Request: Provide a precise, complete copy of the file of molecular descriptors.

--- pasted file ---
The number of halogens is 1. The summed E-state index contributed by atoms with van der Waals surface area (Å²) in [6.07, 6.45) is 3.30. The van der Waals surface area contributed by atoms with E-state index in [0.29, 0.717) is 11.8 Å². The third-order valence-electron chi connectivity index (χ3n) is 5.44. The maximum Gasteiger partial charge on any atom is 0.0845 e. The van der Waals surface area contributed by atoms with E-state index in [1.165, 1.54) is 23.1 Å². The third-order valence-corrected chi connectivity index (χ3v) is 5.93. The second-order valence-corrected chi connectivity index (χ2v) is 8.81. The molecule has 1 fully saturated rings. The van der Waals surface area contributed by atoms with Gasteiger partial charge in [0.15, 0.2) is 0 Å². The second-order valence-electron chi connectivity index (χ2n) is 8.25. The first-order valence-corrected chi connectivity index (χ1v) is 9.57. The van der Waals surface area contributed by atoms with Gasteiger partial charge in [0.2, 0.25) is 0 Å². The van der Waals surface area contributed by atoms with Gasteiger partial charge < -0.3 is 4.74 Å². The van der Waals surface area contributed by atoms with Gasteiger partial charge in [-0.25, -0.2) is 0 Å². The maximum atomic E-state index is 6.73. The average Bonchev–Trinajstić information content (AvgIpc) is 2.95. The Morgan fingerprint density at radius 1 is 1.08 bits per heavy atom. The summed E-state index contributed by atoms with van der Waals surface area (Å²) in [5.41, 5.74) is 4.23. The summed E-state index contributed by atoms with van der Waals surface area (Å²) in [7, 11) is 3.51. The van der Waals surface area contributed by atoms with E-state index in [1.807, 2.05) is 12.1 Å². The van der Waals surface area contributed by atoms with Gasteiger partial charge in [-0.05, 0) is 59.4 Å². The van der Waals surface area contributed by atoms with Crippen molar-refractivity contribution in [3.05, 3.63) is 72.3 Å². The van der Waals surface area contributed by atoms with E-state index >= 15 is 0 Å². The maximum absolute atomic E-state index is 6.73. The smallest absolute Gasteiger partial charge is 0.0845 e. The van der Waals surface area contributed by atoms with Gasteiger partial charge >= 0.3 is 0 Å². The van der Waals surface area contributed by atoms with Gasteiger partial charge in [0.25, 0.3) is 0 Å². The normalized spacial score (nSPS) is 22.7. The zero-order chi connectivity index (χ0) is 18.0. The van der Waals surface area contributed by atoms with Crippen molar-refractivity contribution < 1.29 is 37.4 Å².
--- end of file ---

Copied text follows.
The number of halogens is 1. The summed E-state index contributed by atoms with van der Waals surface area (Å²) in [6.07, 6.45) is 3.30. The van der Waals surface area contributed by atoms with E-state index in [0.29, 0.717) is 11.8 Å². The third-order valence-electron chi connectivity index (χ3n) is 5.44. The maximum Gasteiger partial charge on any atom is 0.0845 e. The van der Waals surface area contributed by atoms with E-state index in [1.165, 1.54) is 23.1 Å². The third-order valence-corrected chi connectivity index (χ3v) is 5.93. The second-order valence-corrected chi connectivity index (χ2v) is 8.81. The molecule has 1 fully saturated rings. The van der Waals surface area contributed by atoms with Gasteiger partial charge in [0.15, 0.2) is 0 Å². The second-order valence-electron chi connectivity index (χ2n) is 8.25. The first-order valence-corrected chi connectivity index (χ1v) is 9.57. The van der Waals surface area contributed by atoms with Gasteiger partial charge in [0.2, 0.25) is 0 Å². The van der Waals surface area contributed by atoms with Gasteiger partial charge < -0.3 is 4.74 Å². The van der Waals surface area contributed by atoms with Gasteiger partial charge in [-0.25, -0.2) is 0 Å². The maximum atomic E-state index is 6.73. The average Bonchev–Trinajstić information content (AvgIpc) is 2.95. The Morgan fingerprint density at radius 1 is 1.08 bits per heavy atom. The summed E-state index contributed by atoms with van der Waals surface area (Å²) in [5.41, 5.74) is 4.23. The summed E-state index contributed by atoms with van der Waals surface area (Å²) in [7, 11) is 3.51. The van der Waals surface area contributed by atoms with E-state index in [1.807, 2.05) is 12.1 Å². The van der Waals surface area contributed by atoms with Gasteiger partial charge in [-0.05, 0) is 59.4 Å². The van der Waals surface area contributed by atoms with Crippen molar-refractivity contribution in [3.05, 3.63) is 72.3 Å². The van der Waals surface area contributed by atoms with E-state index >= 15 is 0 Å². The maximum absolute atomic E-state index is 6.73. The smallest absolute Gasteiger partial charge is 0.0845 e. The van der Waals surface area contributed by atoms with Gasteiger partial charge >= 0.3 is 0 Å². The van der Waals surface area contributed by atoms with Gasteiger partial charge in [0.25, 0.3) is 0 Å². The normalized spacial score (nSPS) is 22.7. The zero-order chi connectivity index (χ0) is 18.0. The van der Waals surface area contributed by atoms with Crippen molar-refractivity contribution < 1.29 is 37.4 Å².